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Student Columnist: Nervous Nellie - Finding calm in a world of stress

Student Columnist: Nervous Nellie - Finding calm in a world of stress

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Lily Houston

As I stand in the kitchen, talking with my mother about my role in the upcoming school musical, I notice that my chest is beginning to tighten.

Oh no, not this, I think frantically. I’m nervous, but I can’t be that nervous, can I?

Apparently I can. Now, the very thought of walking onstage seems impossible, no, inconceivable.

I can’t do it, I think to myself. I can’t do it, I can’t do it, I can’t do it.

Now my breathing becomes more constricted. My knees lock. My jaw sets. I feel dizzy. My eyes begin to sting.

No, don’t cry, I plead with myself. Please, please, don’t cry.

But it’s too late. I burst into tears. It takes me almost an hour to fully calm down.

This is just one of countless other anxiety attacks that I’ve had to cope with since almost as long as I can remember, and I’m not alone. Almost 18% of the U.S. population struggles with some kind of anxiety disorder, and on behalf of them, I’m here to tell you that it’s really, really hard to deal with. Think of it as having a gigantic cooking pot inside of you, with all of your emotions mixed into a huge, many-layered stew. Turn up the heat too much, and it bubbles over into one giant deluge of fear, anger, and most of all for me, shame.

My anxiety was hardest to cope with in elementary school. I was constantly told by my teachers that I needed to “toughen up” and “be a big girl”. Time and time again, I was patted on the back by my classmates, who always gave me slightly worried and confused looks, probably wondering why it was so hard for me to play a simple game of kickball, or take a typing test on the computer. I wondered that too.

Over and over I asked myself, Why can’t you just be normal? Why can’t you act like other kids? What’s wrong with you?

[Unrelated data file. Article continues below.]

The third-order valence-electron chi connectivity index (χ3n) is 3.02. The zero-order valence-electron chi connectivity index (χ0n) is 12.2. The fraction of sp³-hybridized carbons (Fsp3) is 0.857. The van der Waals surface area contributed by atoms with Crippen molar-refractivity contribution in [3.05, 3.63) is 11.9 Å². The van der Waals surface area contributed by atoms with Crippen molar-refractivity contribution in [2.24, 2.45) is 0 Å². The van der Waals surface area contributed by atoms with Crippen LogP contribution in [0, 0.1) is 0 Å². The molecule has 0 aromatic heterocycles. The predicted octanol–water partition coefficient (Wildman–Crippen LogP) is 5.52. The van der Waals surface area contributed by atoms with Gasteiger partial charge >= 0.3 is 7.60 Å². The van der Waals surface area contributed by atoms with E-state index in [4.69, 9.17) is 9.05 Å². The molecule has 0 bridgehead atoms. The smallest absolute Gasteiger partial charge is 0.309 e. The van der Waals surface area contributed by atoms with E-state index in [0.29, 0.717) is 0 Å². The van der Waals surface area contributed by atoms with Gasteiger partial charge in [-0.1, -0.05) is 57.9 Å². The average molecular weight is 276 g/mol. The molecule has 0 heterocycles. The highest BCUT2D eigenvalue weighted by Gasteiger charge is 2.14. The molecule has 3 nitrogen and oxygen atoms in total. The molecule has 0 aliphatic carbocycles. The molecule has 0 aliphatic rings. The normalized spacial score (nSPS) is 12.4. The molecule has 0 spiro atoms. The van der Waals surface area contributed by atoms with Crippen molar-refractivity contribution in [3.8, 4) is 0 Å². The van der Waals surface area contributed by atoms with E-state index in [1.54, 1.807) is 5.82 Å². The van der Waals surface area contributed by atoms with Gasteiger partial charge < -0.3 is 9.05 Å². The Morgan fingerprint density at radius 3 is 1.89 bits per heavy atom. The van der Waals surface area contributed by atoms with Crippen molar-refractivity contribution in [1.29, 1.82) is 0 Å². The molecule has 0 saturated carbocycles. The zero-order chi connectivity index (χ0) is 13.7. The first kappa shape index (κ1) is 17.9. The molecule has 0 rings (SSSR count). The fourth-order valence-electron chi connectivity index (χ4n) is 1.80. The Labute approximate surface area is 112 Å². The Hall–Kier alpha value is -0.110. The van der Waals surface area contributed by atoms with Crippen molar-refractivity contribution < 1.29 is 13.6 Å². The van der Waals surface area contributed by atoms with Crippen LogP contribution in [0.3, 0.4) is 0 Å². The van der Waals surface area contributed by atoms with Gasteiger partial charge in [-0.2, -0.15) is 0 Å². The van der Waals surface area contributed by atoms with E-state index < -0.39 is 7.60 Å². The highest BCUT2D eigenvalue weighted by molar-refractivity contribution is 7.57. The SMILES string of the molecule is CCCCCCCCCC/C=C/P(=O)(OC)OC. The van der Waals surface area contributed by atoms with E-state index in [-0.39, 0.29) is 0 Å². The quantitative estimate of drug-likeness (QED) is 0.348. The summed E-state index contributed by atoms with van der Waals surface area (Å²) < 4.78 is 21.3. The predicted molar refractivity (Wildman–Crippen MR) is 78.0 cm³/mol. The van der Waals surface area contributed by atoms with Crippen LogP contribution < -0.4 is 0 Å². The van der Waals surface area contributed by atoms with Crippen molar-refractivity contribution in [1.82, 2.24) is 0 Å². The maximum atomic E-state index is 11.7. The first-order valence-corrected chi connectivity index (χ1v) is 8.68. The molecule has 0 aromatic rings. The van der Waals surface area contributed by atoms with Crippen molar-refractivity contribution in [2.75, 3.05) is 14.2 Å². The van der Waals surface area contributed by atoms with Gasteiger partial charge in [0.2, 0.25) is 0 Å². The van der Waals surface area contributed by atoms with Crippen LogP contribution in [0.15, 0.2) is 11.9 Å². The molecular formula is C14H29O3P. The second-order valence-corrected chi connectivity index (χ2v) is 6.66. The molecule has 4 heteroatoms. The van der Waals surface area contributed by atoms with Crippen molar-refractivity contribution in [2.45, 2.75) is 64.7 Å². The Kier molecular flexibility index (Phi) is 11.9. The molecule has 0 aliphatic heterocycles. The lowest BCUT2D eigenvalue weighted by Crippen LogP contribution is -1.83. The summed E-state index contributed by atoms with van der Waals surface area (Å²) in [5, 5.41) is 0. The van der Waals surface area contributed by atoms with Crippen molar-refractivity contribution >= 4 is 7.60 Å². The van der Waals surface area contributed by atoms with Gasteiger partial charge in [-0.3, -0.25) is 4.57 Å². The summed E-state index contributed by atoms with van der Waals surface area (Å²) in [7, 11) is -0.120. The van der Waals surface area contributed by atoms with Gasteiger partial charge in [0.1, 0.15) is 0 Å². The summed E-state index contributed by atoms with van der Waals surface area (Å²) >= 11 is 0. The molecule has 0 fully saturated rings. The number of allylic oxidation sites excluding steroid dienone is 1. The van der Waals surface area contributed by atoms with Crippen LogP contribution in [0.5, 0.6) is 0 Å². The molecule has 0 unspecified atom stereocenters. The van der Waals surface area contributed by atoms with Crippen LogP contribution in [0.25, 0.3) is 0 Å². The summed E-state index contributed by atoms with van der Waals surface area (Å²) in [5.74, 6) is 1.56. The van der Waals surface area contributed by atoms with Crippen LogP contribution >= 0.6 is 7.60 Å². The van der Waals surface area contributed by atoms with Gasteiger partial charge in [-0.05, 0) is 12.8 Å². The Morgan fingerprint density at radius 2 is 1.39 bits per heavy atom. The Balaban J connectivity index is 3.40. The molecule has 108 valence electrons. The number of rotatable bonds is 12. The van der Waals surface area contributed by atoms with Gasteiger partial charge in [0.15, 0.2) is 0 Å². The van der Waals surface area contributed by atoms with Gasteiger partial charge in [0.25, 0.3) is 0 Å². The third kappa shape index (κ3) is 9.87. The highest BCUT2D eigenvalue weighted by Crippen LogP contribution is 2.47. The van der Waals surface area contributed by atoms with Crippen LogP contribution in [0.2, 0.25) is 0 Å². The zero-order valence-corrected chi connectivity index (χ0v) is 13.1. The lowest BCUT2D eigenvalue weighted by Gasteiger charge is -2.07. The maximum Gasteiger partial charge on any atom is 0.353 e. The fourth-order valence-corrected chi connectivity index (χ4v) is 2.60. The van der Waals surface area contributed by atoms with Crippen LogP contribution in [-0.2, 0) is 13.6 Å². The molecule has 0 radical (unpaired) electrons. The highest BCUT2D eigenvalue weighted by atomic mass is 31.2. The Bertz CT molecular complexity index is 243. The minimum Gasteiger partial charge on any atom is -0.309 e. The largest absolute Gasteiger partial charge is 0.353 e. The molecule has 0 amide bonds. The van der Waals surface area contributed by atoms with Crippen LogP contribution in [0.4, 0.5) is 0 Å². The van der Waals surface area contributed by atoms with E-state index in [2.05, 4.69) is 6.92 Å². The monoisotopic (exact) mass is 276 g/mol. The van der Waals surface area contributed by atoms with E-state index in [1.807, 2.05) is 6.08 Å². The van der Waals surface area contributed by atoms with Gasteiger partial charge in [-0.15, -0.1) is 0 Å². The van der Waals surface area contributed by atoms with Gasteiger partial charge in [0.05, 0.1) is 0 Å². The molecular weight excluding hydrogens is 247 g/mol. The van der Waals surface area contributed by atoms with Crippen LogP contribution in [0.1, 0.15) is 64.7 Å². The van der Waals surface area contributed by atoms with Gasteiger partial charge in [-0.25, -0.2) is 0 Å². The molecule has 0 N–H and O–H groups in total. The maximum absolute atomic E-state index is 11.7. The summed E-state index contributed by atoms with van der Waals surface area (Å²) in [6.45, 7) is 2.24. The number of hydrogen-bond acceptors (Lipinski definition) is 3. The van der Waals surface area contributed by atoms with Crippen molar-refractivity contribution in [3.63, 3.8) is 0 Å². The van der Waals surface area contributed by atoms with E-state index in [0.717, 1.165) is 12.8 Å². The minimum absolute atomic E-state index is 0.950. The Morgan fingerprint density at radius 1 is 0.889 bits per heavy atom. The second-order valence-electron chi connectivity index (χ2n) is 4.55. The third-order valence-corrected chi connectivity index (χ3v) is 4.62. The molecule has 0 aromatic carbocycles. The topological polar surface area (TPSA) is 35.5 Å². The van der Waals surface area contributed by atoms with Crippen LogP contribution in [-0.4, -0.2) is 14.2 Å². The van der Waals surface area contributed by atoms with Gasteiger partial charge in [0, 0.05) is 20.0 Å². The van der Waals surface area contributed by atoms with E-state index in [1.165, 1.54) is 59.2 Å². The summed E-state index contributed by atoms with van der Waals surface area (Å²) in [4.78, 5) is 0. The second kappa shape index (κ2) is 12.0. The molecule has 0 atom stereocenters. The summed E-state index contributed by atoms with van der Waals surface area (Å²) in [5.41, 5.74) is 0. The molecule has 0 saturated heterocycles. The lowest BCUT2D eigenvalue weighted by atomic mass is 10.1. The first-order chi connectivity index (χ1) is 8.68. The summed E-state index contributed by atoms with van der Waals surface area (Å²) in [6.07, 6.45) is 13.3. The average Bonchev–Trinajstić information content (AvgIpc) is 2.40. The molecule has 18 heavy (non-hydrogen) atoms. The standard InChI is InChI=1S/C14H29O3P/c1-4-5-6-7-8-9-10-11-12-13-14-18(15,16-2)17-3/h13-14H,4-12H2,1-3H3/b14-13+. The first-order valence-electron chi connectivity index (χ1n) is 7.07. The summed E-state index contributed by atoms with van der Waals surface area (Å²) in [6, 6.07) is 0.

I was deeply ashamed to show my feelings, particularly when I was frustrated or sad. This, of course, only led to more stress over my ability to hide them. In short, it was altogether too easy for me to become a complete wreck, anytime, anywhere.

So how do you keep a handle on something that can strike at any time? The answer is: I don’t know. I haven’t the foggiest idea of how you calm down when the world is crashing down around your ears. That’s something that you’ll have to discover for yourself. There are dozens of different methods that you could try, from meditation, to counting by fives, to fifteen seconds of positive thought. It was a very trial and error sort of path, but here’s what usually works for me: Whenever I start to feel nervous or anxious, I tamp down on whatever negative thoughts start crowding my mind.

I take a closer look at them, and ask myself: Is that really true? Is it helpful? Is it, in the grand scheme of things, really even important?

Most of the time, the answer will be no. By identifying the lies that our own minds try to feed us on a daily basis, we have an easier time distinguishing the truth, not just in ourselves, but in others around us.

And that, my friends, is one of the most important things that we may ever do in this world of bias, misinterpretation, and fake news. So whether you struggle with anxiety or not, when you’re faced with any sort of problem, maybe just put my method to the test.

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